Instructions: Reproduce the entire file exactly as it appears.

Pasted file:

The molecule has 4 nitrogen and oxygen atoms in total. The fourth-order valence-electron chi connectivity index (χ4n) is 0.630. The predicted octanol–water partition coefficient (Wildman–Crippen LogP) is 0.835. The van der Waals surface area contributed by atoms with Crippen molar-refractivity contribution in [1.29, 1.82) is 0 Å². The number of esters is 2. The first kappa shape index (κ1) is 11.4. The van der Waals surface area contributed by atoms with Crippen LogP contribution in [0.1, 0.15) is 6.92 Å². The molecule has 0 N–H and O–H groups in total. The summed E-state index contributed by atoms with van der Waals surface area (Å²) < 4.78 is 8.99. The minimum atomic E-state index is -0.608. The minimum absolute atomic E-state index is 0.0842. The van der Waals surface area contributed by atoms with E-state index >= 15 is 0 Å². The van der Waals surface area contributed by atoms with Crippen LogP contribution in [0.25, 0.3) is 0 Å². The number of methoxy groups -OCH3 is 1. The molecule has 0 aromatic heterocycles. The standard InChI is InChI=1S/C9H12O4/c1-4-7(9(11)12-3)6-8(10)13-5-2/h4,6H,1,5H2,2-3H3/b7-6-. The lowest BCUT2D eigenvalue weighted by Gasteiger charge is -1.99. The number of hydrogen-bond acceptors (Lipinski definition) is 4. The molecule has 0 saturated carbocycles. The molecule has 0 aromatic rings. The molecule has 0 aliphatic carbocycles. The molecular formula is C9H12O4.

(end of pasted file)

The molecule has 4 nitrogen and oxygen atoms in total. The fourth-order valence-electron chi connectivity index (χ4n) is 0.630. The predicted octanol–water partition coefficient (Wildman–Crippen LogP) is 0.835. The van der Waals surface area contributed by atoms with Crippen molar-refractivity contribution in [1.29, 1.82) is 0 Å². The number of esters is 2. The first kappa shape index (κ1) is 11.4. The van der Waals surface area contributed by atoms with Crippen LogP contribution in [0.1, 0.15) is 6.92 Å². The molecule has 0 N–H and O–H groups in total. The summed E-state index contributed by atoms with van der Waals surface area (Å²) < 4.78 is 8.99. The minimum atomic E-state index is -0.608. The minimum absolute atomic E-state index is 0.0842. The van der Waals surface area contributed by atoms with E-state index >= 15 is 0 Å². The van der Waals surface area contributed by atoms with Crippen LogP contribution in [0.25, 0.3) is 0 Å². The number of methoxy groups -OCH3 is 1. The molecule has 0 aromatic heterocycles. The standard InChI is InChI=1S/C9H12O4/c1-4-7(9(11)12-3)6-8(10)13-5-2/h4,6H,1,5H2,2-3H3/b7-6-. The lowest BCUT2D eigenvalue weighted by Gasteiger charge is -1.99. The number of hydrogen-bond acceptors (Lipinski definition) is 4. The molecule has 0 saturated carbocycles. The molecule has 0 aromatic rings. The molecule has 0 aliphatic carbocycles. The molecular formula is C9H12O4.